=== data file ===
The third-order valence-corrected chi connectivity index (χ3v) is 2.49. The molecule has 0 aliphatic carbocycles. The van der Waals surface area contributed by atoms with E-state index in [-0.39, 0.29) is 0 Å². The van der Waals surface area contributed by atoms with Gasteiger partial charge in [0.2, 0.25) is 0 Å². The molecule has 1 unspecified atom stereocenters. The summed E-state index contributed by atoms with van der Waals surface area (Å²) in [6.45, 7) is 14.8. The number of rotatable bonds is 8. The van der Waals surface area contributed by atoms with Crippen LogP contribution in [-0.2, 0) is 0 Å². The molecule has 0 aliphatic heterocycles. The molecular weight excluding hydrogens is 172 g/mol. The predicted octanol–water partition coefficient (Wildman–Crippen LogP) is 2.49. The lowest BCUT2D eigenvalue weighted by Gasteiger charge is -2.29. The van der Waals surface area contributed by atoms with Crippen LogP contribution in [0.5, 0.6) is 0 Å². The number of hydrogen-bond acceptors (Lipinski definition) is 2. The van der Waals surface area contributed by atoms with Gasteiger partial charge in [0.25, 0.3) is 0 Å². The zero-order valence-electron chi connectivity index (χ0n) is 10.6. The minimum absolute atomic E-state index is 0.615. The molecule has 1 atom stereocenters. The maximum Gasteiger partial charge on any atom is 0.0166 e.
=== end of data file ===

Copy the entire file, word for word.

The third-order valence-corrected chi connectivity index (χ3v) is 2.49. The molecule has 0 aliphatic carbocycles. The van der Waals surface area contributed by atoms with E-state index in [-0.39, 0.29) is 0 Å². The van der Waals surface area contributed by atoms with Gasteiger partial charge in [0.2, 0.25) is 0 Å². The molecule has 1 unspecified atom stereocenters. The summed E-state index contributed by atoms with van der Waals surface area (Å²) in [6.45, 7) is 14.8. The number of rotatable bonds is 8. The van der Waals surface area contributed by atoms with Crippen LogP contribution in [-0.2, 0) is 0 Å². The molecule has 0 aliphatic heterocycles. The molecular weight excluding hydrogens is 172 g/mol. The predicted octanol–water partition coefficient (Wildman–Crippen LogP) is 2.49. The lowest BCUT2D eigenvalue weighted by Gasteiger charge is -2.29. The van der Waals surface area contributed by atoms with Crippen LogP contribution in [0.5, 0.6) is 0 Å². The number of hydrogen-bond acceptors (Lipinski definition) is 2. The van der Waals surface area contributed by atoms with Gasteiger partial charge in [0.25, 0.3) is 0 Å². The zero-order valence-electron chi connectivity index (χ0n) is 10.6. The minimum absolute atomic E-state index is 0.615. The molecule has 1 atom stereocenters. The maximum Gasteiger partial charge on any atom is 0.0166 e.